While it's safe to describe brightness in terms of a percentage—which is applied regardless of the color mode or bit depth—doing so doesn't indicate how bright 100% is. Domestic displays have a reasonable level of brightness for home use—higher than your average cinema—but there's a new technology in town, and it stands to dramatically improve the viewing experience—high dynamic range. This video explains in simple terms what this new technology is.
- [Instructor] When we describe the brightness…of a pixel using bits,…perhaps using eight bits…to give us a scale from zero to 255,…we're not actually defining how bright 255 is.…It would perhaps make more sense…to describe this as a percentage,…where not percent bright is completely dark…and 100% bright is as bright as the pixel can go.…But this would only give us 100 steps from dark to light,…which we'd see in the image as banding or posterizing,…where there are subtle gradients like shadows on a wall.…
Having 255 steps gives us a more subtle transition…from dark to light, which is a good thing.…As mentioned in the lesson on bit depth,…the more bits you use to record a number…the bigger the range of numbers you can make.…However, no matter how big the number you use…to record the brightness of a pixel,…it will still only represent 100%.…In the case of a camera recording an image,…100% is the maximum brightness the light sensor can capture…without losing individual details.…
In the case of a display,…100% represents the maximum brightness it can produce.…
Get ready to remove the mystery behind terms you've encountered. If you work in a creative profession, this can enhance your command of the tools you use. Learn what a pixel really is, what color channels are, and what audio frequency is. Discover how color channels, bit depth, and video frame rates work. Find out the difference between codecs and file formats, and how compression is involved. By the end of this course, you'll know how to answer common client questions—like, whether a logo should be supplied in vector or bitmap form, and more.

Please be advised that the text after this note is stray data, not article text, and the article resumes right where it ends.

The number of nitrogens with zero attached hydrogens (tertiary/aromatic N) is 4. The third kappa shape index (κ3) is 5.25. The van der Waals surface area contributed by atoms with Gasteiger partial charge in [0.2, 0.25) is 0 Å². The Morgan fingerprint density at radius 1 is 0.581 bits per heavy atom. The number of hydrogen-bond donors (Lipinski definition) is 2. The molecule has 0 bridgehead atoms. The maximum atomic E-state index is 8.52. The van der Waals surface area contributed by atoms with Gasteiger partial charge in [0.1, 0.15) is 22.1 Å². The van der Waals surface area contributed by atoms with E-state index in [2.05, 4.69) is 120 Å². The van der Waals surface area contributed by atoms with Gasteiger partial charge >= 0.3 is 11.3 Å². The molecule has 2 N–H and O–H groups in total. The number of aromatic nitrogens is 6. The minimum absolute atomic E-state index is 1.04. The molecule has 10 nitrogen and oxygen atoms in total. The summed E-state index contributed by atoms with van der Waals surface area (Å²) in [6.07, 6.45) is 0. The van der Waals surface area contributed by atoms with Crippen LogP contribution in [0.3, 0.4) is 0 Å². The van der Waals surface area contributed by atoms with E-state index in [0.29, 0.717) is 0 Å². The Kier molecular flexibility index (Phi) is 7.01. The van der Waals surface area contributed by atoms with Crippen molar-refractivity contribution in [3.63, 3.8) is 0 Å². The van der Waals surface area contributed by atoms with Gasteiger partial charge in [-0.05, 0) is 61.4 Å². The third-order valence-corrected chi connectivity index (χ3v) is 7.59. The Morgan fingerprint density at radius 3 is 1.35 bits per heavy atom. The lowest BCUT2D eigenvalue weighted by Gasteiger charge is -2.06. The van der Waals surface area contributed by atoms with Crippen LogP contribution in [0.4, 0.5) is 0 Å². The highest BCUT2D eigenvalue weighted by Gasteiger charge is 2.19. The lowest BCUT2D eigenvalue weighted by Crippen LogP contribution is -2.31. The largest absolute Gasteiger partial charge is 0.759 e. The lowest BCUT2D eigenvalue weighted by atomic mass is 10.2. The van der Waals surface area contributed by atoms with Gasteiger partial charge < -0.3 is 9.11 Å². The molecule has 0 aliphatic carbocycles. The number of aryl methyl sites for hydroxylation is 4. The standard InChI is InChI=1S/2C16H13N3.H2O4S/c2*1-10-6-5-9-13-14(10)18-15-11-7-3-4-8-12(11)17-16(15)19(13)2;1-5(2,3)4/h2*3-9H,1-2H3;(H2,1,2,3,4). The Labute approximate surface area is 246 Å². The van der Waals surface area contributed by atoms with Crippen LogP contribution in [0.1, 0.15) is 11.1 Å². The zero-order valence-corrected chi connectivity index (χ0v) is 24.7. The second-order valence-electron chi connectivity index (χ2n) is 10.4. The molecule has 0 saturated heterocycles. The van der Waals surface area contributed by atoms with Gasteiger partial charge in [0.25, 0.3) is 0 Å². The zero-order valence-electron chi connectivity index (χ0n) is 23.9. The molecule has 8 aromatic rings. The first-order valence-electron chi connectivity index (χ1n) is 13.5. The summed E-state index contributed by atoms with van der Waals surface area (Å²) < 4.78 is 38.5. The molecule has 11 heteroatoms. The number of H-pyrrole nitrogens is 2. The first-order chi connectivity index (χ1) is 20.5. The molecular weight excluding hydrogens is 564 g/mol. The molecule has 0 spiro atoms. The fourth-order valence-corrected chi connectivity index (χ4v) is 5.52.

Note: Motion graphics in this course were provided by Chelsea Parrish: chelseaparrish.com.
- What is a pixel?
- Aspect ratios
- Bit depth
- Alpha and transparency
- Light and color channels
- Color modes: RGB, YUV, CMYK
- Camera depth of field
- Chroma Key and Luma Key
- Blend modes
- Color wheels, vectorscopes, and waveforms
- Video compression and codecs
- Frame rates and timecode
- File formats
- Audio amplitude
- Capturing audio tone as frequency
- Audio timing using the phase
Skill Level Beginner
Learning Video Production and Editingwith Rob Garrott19m 25s Beginner
Video Foundations: Cameras and Shootingwith Anthony Q. Artis2h 58m Intermediate
Introduction to Video Dialogue Editingwith Ashley Kennedy3h 14m Intermediate
1. How Do Computers Think?
2. How Cameras and Computers Think about Color
3. The Language of Color
4. The Shape of Your Picture and the Speed of Your Video
5. Storing Everything (Codecs)
6. Color Wheels, Vectorscopes, and Waveforms
Understanding waveforms2m 39s
7. Making Changes
8. Audio Made Simple
- Mark as unwatched
- Mark all as unwatched
Are you sure you want to mark all the videos in this course as unwatched?
This will not affect your course history, your reports, or your certificates of completion for this course.Cancel
Take notes with your new membership!
Type in the entry box, then click Enter to save your note.
1:30Press on any video thumbnail to jump immediately to the timecode shown.
Notes are saved with you account but can also be exported as plain text, MS Word, PDF, Google Doc, or Evernote.